In five short months I’ve created moodle activites based around extreme weather, photostories, a novel study, and a resource collection.  I met some great people at the national Moodlemoot conference and I think that moodle is a fantastic educational tool – at all grade levels.

My last post was a hit – it seems that sometimes a reminder of some of the neat features of a program is helpful.  PD seminars can be overwhelming and packed full of information (if they are good ones) so a few reminders or highlighting a fuzzy feature can go a long way.  In that spirit here are 5 more features that I use to help design engaging learning activities for my students using Smart Notebook 10.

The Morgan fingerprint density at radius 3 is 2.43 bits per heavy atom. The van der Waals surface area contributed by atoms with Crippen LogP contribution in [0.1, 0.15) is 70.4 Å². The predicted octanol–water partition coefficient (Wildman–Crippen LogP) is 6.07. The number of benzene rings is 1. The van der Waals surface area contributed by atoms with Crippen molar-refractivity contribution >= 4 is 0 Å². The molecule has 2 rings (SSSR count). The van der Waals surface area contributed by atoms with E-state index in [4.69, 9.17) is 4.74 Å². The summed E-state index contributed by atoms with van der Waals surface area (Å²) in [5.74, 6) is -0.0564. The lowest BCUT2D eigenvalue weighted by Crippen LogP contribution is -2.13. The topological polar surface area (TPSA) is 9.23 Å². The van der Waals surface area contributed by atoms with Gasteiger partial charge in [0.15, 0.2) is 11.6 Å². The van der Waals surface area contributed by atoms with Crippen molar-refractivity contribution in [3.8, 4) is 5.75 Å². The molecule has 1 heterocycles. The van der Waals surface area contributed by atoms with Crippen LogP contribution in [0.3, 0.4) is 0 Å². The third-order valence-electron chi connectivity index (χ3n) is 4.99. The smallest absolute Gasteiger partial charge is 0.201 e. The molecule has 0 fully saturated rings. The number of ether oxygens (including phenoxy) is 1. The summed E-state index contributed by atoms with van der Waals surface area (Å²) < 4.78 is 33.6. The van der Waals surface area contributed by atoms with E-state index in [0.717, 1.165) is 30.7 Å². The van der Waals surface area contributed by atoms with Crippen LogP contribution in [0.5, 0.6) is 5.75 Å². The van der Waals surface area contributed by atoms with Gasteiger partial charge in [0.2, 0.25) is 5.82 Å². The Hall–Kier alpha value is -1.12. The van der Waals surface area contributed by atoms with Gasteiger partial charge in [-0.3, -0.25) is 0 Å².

1) Change the Default Font Settings – This drove me a bit crazy for a while – I could change the text settings easily once I opened a text box and started typing, but I didn’t know how to change the default settings.  I asked for help on Twitter and had my answer from TeqSmart via TechyTurner in about 5 minutes – so here is it for everyone else that it is driving a little bonkers.
text prop1
Click on the Text Tool (Big “A”) on the toolbar and select one of the six text settings that you want to change.  On the properties tab change the settings as you require (colour, size, font) and choose Save Tool Properties – and your settings are changed.
text prop002
2)magic003 The Magic Pen – The Pen Icon with stars around it is a very neat tool. If you draw a circle it will put a spotlight on the circular spot and greys out the rest of the screen. If you draw a rectangle it will zoom in on the rectangular spot. If you just use it as a normal pen the notes will fade in 10 seconds – the kids will think you are a superhero (mine do – I should get a cape!)